Pvt. Carlos Mora, 21, and Spc. Juan Guajardo

Pvt. Carlos Mora, 21, and Spc. Juan Guajardo, 36, graduated from Basic Combat Training May 14 at Fort Jackson, S.C., after overcoming the COVID-19 virus. Guajardo is an Army Reserve Soldier who will attend AIT at Fort Gordon, Ga. Mora will train as a 91B – Wheeled Vehicle Mechanic at the Ordnance School, Fort Lee.

FORT JACKSON, S.C. – “I woke up in the morning and felt horrible. I had a high fever and slight pain,” recalled Pvt. Carlos Mora. “I told the drill sergeants, and they took me to the hospital. I spent a week in quarantine when I found out I officially had COVID-19.”

“I have no idea how I got the virus,” reflected Spc. Juan Guajardo, 36. “I got a fever, was really weak and I had aches. I coughed a lot, and when I blew my nose, I had red spots. I went to the hospital and they did the test. I was positive.”

Mora and Guajardo would become two of the first Fort Jackson trainees to contract the 2019 novel coronavirus. On May 14, they were among the graduates standing tall on Hilton Field as their friends and family members tuned in through the Fort Jackson Facebook page.

They were assigned to 2nd Battalion, 39th Infantry Regiment when they began feeling ill. They would soon be joined by another handful of fellow battalion members in quarantine.

“It wasn’t too bad; I was out of breath and had a cough,” said Mora, a 21-year-old from Puerto Rico. “Others had it worse. It scared me because they were about my age too.”

“When we got our phones back, I called my mom first and she was very worried about me,” Guajardo said. “She’s in Mexico, and it’s bad there. I’m scared for her, but she is staying inside and away from people.”

After two weeks, both Soldiers felt better and were again tested for the virus using Bio-Fire and GeneXpert equipment recently acquired by Moncrief Army Health Clinic. Within a day, the two tested negative and were able to continue their training. Since both had missed roughly three weeks of instruction, they were reassigned to 4th Battalion, 39th Infantry Regiment. Their typical 10-week basic training cycle had become 13 weeks.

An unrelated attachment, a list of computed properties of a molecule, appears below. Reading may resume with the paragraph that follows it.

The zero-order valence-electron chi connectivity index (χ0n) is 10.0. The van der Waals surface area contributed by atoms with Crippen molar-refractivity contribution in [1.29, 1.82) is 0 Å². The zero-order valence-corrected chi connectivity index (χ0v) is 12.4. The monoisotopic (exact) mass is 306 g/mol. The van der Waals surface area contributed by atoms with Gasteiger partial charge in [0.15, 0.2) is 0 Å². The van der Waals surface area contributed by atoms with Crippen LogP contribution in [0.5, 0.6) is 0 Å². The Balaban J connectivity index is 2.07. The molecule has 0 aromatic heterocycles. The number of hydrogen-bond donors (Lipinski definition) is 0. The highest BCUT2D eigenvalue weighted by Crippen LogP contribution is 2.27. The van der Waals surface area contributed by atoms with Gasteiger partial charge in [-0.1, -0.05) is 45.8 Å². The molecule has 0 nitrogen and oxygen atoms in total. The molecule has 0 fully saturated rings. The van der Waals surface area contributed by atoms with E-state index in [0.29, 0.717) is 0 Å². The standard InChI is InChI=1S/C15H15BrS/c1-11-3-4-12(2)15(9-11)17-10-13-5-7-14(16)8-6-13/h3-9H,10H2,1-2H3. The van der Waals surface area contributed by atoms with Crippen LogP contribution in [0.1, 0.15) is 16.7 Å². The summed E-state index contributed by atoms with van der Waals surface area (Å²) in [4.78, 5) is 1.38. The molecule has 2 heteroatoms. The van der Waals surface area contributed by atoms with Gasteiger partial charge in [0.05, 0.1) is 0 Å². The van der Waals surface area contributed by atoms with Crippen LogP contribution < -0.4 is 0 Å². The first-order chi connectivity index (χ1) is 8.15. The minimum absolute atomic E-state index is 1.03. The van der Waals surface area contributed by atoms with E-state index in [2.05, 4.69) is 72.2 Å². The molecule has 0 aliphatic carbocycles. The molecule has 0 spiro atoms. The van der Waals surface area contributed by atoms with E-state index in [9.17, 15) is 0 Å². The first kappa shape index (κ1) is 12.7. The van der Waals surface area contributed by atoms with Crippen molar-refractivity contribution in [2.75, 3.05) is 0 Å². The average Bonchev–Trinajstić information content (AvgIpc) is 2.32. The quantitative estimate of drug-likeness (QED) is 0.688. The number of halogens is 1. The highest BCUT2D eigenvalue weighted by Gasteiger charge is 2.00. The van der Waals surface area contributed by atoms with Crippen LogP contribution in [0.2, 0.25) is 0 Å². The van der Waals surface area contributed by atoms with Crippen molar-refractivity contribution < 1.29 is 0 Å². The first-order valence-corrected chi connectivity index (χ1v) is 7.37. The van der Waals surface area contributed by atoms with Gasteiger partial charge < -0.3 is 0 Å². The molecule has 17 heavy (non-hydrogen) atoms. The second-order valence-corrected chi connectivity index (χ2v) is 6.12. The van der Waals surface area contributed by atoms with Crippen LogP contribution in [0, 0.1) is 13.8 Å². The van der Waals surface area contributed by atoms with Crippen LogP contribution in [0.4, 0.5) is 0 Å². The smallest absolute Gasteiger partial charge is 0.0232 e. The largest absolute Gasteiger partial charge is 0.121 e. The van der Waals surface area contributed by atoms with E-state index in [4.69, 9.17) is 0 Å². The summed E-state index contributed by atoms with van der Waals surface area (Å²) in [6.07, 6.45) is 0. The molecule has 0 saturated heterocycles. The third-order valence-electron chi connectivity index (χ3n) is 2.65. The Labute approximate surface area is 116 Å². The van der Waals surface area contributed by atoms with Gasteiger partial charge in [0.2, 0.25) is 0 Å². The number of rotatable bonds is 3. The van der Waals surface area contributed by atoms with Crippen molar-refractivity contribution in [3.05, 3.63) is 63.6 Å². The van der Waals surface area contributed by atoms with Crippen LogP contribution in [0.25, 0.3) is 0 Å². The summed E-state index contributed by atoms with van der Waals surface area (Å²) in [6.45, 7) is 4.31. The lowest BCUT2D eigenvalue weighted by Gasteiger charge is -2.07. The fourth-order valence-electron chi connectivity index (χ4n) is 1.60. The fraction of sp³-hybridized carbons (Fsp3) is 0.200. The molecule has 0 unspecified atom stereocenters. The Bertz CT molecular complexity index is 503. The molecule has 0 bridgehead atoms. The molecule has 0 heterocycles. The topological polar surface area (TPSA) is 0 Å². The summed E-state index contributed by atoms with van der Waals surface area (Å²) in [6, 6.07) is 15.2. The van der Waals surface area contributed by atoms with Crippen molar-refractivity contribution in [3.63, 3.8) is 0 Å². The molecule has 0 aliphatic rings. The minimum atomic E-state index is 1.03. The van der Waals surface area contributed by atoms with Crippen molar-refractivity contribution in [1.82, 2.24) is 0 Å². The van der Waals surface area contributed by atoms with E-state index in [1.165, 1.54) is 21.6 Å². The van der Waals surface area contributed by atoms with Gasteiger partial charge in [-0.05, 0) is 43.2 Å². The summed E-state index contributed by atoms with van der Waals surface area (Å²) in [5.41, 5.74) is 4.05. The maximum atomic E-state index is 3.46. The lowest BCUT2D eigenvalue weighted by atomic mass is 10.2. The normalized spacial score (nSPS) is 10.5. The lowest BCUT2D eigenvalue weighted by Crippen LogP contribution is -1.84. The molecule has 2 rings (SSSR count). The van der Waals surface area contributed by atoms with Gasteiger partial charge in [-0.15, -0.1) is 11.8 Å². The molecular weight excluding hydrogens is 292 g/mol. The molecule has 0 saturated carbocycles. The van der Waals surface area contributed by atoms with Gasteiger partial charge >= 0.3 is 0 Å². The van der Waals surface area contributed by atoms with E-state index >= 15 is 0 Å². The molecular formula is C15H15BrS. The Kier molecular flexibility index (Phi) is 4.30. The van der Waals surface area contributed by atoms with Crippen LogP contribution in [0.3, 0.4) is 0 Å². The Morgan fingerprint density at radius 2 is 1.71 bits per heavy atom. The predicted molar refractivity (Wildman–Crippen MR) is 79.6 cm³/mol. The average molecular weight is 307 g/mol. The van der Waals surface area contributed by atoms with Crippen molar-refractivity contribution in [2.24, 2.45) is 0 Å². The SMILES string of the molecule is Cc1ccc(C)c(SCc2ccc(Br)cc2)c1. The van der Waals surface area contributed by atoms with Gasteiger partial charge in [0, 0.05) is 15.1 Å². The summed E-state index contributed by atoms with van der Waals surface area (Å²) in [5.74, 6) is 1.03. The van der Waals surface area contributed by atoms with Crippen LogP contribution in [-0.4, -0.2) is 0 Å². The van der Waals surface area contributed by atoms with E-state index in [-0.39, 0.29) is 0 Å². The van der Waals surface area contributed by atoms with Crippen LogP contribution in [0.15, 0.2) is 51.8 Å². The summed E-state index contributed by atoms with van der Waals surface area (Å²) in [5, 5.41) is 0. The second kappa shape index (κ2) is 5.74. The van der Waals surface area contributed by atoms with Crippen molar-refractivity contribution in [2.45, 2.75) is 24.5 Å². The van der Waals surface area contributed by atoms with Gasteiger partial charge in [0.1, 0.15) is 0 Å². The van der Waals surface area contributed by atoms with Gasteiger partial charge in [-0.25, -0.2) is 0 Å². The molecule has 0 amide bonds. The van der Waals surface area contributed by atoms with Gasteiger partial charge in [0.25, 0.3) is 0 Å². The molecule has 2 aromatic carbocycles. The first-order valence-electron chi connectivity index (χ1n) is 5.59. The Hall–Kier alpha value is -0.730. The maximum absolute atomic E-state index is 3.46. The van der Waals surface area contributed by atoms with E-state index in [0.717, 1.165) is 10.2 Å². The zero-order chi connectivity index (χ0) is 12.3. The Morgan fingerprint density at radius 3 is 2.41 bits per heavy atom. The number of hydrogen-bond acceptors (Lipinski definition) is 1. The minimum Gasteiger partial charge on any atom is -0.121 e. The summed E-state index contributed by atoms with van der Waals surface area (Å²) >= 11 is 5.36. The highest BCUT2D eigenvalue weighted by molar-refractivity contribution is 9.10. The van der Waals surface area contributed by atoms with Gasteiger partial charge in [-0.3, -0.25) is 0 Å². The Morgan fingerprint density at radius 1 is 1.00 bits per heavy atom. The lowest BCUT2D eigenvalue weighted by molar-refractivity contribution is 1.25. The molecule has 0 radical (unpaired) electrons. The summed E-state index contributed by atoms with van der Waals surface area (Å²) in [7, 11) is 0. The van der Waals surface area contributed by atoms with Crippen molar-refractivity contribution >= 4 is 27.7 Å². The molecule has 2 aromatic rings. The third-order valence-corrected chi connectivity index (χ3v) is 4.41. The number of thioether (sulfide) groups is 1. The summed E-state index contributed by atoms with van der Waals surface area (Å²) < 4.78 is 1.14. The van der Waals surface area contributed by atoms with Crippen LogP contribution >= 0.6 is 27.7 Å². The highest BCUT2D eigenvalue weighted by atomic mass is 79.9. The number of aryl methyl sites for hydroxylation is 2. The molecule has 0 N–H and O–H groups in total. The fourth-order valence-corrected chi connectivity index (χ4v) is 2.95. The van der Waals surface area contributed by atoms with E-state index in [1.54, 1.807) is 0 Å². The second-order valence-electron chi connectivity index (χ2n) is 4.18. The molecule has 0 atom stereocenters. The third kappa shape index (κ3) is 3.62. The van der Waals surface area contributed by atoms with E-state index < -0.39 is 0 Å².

“It took me an extra week to breathe right again,” Mora said of his return. “I made it though.”

“I really wanted to graduate with my old company,” Guajardo said. “I’m looking forward to starting advanced individual training and being able to talk to my family every day again.”

Guajardo is an Army Reserve Soldier who will attend AIT at Fort Gordon, Ga., to become an Information Technology Specialist. After he graduates from there, he will return to his hometown of Tampa, Fla, and his wife.

Mora will become a 91B – Wheeled Vehicle Mechanic after he graduates AIT at Fort Lee’s Ordnance School.

Both said they are taking the battle against the spread and containment of the virus seriously and are encouraging family members and friends to do the same.

“I don’t wish this on them,” Mora said. “After talking to a friend back home and telling her I had COVID-19, she wrote me a letter saying she is using hand sanitizer and masks more.”

Since the virus was first detected at Fort Jackson, daily operations began changing swiftly as post leadership implemented health and safety measures such as daily temperature monitoring, additional cleaning of personal living spaces and company areas, the use of cloth face coverings and issued neck gators, and restricting family members and friends from attending graduation and Family Day events.

Due to these measures, no Soldier from 4th Battalion, 39th Infantry Regiment has tested positive for the virus.

“I think it’s a testament to the safeguards and mitigation measures we have in place here on Fort Jackson,” said Lt. Col. Patrick Collins, commander of the battalion. “Those young Soldiers were identified early, isolated from the rest of the trainee population and were taken well care of throughout their time in quarantine by the Moncrief medical staff.”

Collins also said the health and safety measures his cadre exhibit and enforce helps keep Soldiers safe and can ease family members’ fears of their loved ones’ health.

“Our cadre have done a phenomenal job,” Collins said. “All the credit goes to them.”

Through mutual coordination between Fort Jackson and Training and Doctrine Command, Mora and Guajardo are expected to arrive at their AIT sites within a week. As for Collins and his cadre, they will take a much needed break before resetting the battalion’s supplies, living space and training aids in anticipation of the next training cycle.